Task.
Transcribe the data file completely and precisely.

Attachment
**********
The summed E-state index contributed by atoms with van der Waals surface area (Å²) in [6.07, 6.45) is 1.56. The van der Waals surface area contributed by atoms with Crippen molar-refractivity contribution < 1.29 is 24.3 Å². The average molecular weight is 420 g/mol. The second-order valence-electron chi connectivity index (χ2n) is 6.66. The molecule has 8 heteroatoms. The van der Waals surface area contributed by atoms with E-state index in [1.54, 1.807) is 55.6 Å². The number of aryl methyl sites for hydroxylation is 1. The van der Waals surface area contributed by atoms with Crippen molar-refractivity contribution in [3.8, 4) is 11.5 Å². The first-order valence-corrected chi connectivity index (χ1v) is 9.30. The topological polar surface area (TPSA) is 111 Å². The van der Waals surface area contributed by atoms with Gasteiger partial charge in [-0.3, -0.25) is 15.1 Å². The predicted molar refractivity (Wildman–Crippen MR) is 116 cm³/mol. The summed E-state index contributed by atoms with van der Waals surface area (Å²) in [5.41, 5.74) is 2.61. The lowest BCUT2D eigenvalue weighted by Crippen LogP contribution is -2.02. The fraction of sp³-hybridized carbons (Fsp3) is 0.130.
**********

The summed E-state index contributed by atoms with van der Waals surface area (Å²) in [6.07, 6.45) is 1.56. The van der Waals surface area contributed by atoms with Crippen molar-refractivity contribution < 1.29 is 24.3 Å². The average molecular weight is 420 g/mol. The second-order valence-electron chi connectivity index (χ2n) is 6.66. The molecule has 8 heteroatoms. The van der Waals surface area contributed by atoms with E-state index in [1.54, 1.807) is 55.6 Å². The number of aryl methyl sites for hydroxylation is 1. The van der Waals surface area contributed by atoms with Crippen molar-refractivity contribution in [3.8, 4) is 11.5 Å². The first-order valence-corrected chi connectivity index (χ1v) is 9.30. The topological polar surface area (TPSA) is 111 Å². The van der Waals surface area contributed by atoms with Gasteiger partial charge in [-0.3, -0.25) is 15.1 Å². The predicted molar refractivity (Wildman–Crippen MR) is 116 cm³/mol. The summed E-state index contributed by atoms with van der Waals surface area (Å²) in [5.41, 5.74) is 2.61. The lowest BCUT2D eigenvalue weighted by Crippen LogP contribution is -2.02. The fraction of sp³-hybridized carbons (Fsp3) is 0.130.